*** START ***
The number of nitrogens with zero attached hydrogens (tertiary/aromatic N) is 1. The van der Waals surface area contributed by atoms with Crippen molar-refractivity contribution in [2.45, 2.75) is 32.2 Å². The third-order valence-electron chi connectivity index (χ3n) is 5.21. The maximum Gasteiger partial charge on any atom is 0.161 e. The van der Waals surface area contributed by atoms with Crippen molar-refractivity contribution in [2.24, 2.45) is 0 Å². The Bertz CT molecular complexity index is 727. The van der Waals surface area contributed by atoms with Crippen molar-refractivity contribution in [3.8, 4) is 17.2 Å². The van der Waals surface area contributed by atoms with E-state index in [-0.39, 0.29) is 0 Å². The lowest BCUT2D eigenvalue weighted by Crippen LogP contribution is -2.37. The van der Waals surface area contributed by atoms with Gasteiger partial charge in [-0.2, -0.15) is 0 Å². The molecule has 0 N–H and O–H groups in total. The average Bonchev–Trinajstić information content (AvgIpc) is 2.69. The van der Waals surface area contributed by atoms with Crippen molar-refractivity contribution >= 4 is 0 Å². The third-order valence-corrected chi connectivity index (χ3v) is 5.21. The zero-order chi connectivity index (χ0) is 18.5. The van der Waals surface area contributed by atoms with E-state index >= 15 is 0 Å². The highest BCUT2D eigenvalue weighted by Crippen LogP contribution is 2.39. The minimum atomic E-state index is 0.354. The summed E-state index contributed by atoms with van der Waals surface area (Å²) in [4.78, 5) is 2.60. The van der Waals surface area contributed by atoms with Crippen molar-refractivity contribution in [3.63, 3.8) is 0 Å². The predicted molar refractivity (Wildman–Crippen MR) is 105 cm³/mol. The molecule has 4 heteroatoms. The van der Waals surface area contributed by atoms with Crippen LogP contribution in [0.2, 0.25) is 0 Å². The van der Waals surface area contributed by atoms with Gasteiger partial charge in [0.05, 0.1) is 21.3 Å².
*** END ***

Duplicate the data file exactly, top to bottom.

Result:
The number of nitrogens with zero attached hydrogens (tertiary/aromatic N) is 1. The van der Waals surface area contributed by atoms with Crippen molar-refractivity contribution in [2.45, 2.75) is 32.2 Å². The third-order valence-electron chi connectivity index (χ3n) is 5.21. The maximum Gasteiger partial charge on any atom is 0.161 e. The van der Waals surface area contributed by atoms with Crippen molar-refractivity contribution in [2.24, 2.45) is 0 Å². The Bertz CT molecular complexity index is 727. The van der Waals surface area contributed by atoms with Crippen molar-refractivity contribution in [3.8, 4) is 17.2 Å². The van der Waals surface area contributed by atoms with E-state index in [-0.39, 0.29) is 0 Å². The lowest BCUT2D eigenvalue weighted by Crippen LogP contribution is -2.37. The van der Waals surface area contributed by atoms with Gasteiger partial charge in [-0.2, -0.15) is 0 Å². The molecule has 0 N–H and O–H groups in total. The average Bonchev–Trinajstić information content (AvgIpc) is 2.69. The van der Waals surface area contributed by atoms with Crippen molar-refractivity contribution >= 4 is 0 Å². The third-order valence-corrected chi connectivity index (χ3v) is 5.21. The zero-order chi connectivity index (χ0) is 18.5. The van der Waals surface area contributed by atoms with E-state index >= 15 is 0 Å². The highest BCUT2D eigenvalue weighted by Crippen LogP contribution is 2.39. The minimum atomic E-state index is 0.354. The summed E-state index contributed by atoms with van der Waals surface area (Å²) in [4.78, 5) is 2.60. The van der Waals surface area contributed by atoms with Crippen molar-refractivity contribution in [3.63, 3.8) is 0 Å². The predicted molar refractivity (Wildman–Crippen MR) is 105 cm³/mol. The molecule has 4 heteroatoms. The van der Waals surface area contributed by atoms with Crippen LogP contribution in [0.2, 0.25) is 0 Å². The van der Waals surface area contributed by atoms with Gasteiger partial charge in [0.05, 0.1) is 21.3 Å².